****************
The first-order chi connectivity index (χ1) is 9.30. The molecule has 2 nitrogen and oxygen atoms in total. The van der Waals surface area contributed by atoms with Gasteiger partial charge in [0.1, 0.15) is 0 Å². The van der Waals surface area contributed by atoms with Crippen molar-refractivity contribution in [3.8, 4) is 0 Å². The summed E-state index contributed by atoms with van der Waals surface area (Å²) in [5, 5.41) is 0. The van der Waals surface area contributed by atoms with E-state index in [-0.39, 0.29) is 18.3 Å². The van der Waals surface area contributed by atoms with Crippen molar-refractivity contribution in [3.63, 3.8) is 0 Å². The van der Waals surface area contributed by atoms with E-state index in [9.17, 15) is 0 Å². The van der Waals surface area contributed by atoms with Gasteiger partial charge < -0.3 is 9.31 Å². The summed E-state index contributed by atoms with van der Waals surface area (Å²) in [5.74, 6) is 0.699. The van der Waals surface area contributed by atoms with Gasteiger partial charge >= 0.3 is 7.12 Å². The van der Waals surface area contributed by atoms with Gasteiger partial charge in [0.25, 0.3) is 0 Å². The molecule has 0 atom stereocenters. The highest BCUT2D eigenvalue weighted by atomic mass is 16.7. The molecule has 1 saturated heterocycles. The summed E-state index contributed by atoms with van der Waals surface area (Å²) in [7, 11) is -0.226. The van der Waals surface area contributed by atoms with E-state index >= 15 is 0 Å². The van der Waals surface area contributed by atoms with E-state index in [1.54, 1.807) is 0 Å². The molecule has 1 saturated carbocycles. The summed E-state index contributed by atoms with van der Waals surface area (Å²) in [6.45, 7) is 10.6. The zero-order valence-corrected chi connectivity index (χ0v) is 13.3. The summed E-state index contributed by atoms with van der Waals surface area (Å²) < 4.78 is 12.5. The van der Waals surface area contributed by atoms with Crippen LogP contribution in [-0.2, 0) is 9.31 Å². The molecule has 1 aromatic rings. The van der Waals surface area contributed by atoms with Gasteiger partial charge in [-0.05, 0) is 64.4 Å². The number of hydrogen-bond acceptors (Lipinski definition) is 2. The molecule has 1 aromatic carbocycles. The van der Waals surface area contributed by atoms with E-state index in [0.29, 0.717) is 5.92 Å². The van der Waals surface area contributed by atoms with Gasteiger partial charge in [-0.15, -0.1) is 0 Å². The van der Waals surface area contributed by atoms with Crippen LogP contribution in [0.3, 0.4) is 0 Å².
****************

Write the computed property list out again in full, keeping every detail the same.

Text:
The first-order chi connectivity index (χ1) is 9.30. The molecule has 2 nitrogen and oxygen atoms in total. The van der Waals surface area contributed by atoms with Gasteiger partial charge in [0.1, 0.15) is 0 Å². The van der Waals surface area contributed by atoms with Crippen molar-refractivity contribution in [3.8, 4) is 0 Å². The summed E-state index contributed by atoms with van der Waals surface area (Å²) in [5, 5.41) is 0. The van der Waals surface area contributed by atoms with E-state index in [-0.39, 0.29) is 18.3 Å². The van der Waals surface area contributed by atoms with Crippen molar-refractivity contribution in [3.63, 3.8) is 0 Å². The van der Waals surface area contributed by atoms with E-state index in [9.17, 15) is 0 Å². The van der Waals surface area contributed by atoms with Gasteiger partial charge < -0.3 is 9.31 Å². The summed E-state index contributed by atoms with van der Waals surface area (Å²) in [5.74, 6) is 0.699. The van der Waals surface area contributed by atoms with Gasteiger partial charge >= 0.3 is 7.12 Å². The van der Waals surface area contributed by atoms with Gasteiger partial charge in [0.25, 0.3) is 0 Å². The molecule has 0 atom stereocenters. The highest BCUT2D eigenvalue weighted by atomic mass is 16.7. The molecule has 1 saturated heterocycles. The summed E-state index contributed by atoms with van der Waals surface area (Å²) in [7, 11) is -0.226. The van der Waals surface area contributed by atoms with E-state index >= 15 is 0 Å². The van der Waals surface area contributed by atoms with E-state index in [1.54, 1.807) is 0 Å². The molecule has 1 saturated carbocycles. The summed E-state index contributed by atoms with van der Waals surface area (Å²) in [6.45, 7) is 10.6. The zero-order valence-corrected chi connectivity index (χ0v) is 13.3. The summed E-state index contributed by atoms with van der Waals surface area (Å²) < 4.78 is 12.5. The van der Waals surface area contributed by atoms with Crippen LogP contribution in [-0.2, 0) is 9.31 Å². The molecule has 1 aromatic rings. The van der Waals surface area contributed by atoms with Gasteiger partial charge in [-0.05, 0) is 64.4 Å². The number of hydrogen-bond acceptors (Lipinski definition) is 2. The molecule has 1 aromatic carbocycles. The van der Waals surface area contributed by atoms with E-state index in [0.29, 0.717) is 5.92 Å². The van der Waals surface area contributed by atoms with Gasteiger partial charge in [-0.15, -0.1) is 0 Å². The van der Waals surface area contributed by atoms with Crippen LogP contribution in [0.3, 0.4) is 0 Å².